Airlines avoid Belarus airspace: How politics can change your flight path

Belarus is not a large presence on the world's air travel scene, but that changed on Sunday when the country's military authorities scrambled a fighter jet to force a Ryanair flight bound for neighbouring Lithuania to land at its capital, Minsk.

Belarussian police boarded the aircraft and removed Roman Protasevich, a terrified young dissident and a prominent figure in the campaign to unseat Aleksandr Lukashenko, Belarus' authoritarian president.

Branding it an audacious act of political hijacking, the Western world was united in its outrage. The next evening after the kidnapping, European Union leaders met in Brussels and called on all EU-based airlines to avoid Belarus airspace. They also set in motion a ban to prevent Belarusian airlines from flying over EU airspace or landing at any airport within the EU. The UK has done the same.

It's happened before

Taking political figures off aircraft is not unknown. Australia did just that in 1954 when it removed Evdokia Petrov from a flight that would have taken her to Moscow. Her husband, Vladimir Petrov, was a KGB agent masquerading as a Canberra-based diplomat when he was persuaded to defect. Before she had time to do the same, Mrs Petrov was placed under house arrest in the Soviet Embassy in Canberra.

Two couriers were dispatched to bring her back to Moscow, they hustled her on board an aircraft in Sydney and when the aircraft made a refuelling stop in Darwin, ASIO agents pounced. Mrs Petrov was separated from her minders and after a phone call with her husband, asked for political asylum which was granted by the Menzies government.

In that case the boot was on the other foot. Mrs Petrov was being forcibly taken to Russia against her will. It was the Soviet authorities that were the kidnappers. Moscow stamped its boots in response but there was nothing the regime could do – and Menzies stormed to an unexpected election victory.

What are the broader effects for air travel?

Taking Belarus out of the global air travel network is not likely to present a major disruption to air routes. Belarus is slightly smaller than Victoria, and Belarusian airspace is not one of the world's major air corridors. Nor is the loss of Belarus from the world tourism scene going to cause too much heartache, but neither is the country stitched up by the EU flight bans. Anyone from Belarus who wants to fly into an EU country can still do that by flying via Moscow.

It's not uncommon for airlines to alter their routes in response to world events. Major world airlines are currently avoiding Ukrainian airspace, a hangover from July 2014, when a Russian missile crew shot down Malaysia Airlines Flight 17. Coincidentally, that also affects Russian Aeroflot flights between Moscow and Moldova, just south of Ukraine, which must make a long detour over Poland to avoid flying over Ukrainian airspace since Russia and Ukraine are currently engaged in a tense face-off. One exception is flights out of Minsk aboard Belavia, the Belarusian national airline, which regularly cross Ukraine.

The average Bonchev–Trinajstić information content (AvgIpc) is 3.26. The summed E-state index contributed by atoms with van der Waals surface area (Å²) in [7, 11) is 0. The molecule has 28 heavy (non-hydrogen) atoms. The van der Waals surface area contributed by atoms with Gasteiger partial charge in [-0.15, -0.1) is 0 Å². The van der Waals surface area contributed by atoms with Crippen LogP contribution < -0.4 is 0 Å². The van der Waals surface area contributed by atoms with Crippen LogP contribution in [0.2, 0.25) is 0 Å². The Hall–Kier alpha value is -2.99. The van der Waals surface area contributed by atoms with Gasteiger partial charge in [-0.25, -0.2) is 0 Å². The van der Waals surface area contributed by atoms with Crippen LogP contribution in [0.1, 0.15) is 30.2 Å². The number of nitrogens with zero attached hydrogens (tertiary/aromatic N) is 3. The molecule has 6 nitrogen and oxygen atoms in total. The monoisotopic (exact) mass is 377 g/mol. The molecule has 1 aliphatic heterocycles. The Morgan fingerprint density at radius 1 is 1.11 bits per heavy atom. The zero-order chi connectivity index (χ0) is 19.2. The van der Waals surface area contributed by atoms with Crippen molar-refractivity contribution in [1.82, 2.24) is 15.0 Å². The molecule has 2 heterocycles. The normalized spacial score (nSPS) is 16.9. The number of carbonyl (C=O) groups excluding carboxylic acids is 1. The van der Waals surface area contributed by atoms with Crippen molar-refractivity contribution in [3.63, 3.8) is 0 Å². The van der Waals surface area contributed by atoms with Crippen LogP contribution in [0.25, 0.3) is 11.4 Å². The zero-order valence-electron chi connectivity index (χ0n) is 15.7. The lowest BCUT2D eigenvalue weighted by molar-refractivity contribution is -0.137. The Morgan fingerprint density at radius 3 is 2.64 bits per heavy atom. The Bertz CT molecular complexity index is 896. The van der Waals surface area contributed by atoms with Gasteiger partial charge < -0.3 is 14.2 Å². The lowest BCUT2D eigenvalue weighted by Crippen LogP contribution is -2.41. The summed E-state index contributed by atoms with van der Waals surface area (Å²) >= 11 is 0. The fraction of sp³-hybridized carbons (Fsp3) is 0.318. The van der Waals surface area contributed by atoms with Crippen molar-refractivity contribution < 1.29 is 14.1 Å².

Similarly, in 2017, when Qatar was on the nose with both the UAE and Saudi Arabia, Qatar Airways flights either departing or arriving at Doha from a westward direction were forced to avoid Saudi airspace. That affected the carrier's Europe flights in particular, requiring a circuitous detour over Iraq or western Iran, a problem that was only resolved between Qatar and Saudi Arabia in January 2021.

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Could it happen again?

While the damage to world travel is quarantined in this case, there is an implied danger. Another thin-skinned autocrat might get it into his head to do the same – and Russia's Vladimir Putin has demonstrated his willingness to deploy deadly nerve agents against dissidents including those who have sought refuge in other countries.

If Russia was to force an international flight to land and remove an outspoken dissenter the possible fallout could include a ban on aircraft using Russian airspace, an enormous disruption to world travel, albeit an inconvenience that pales alongside the injustice of state-sponsored kidnapping.

For anyone who causes annoyance to crackpot autocrats, the message is there's nowhere to run, and nowhere to hide. And if you take a flight, use a US carrier if possible. The Americans would not take kindly to a tinpot tyrant forcing one of their aircraft to land at gunpoint.

See also: Why air traffic control is one of the world's most stressful jobs

See also: Why airlines no longer use rear-engine planes

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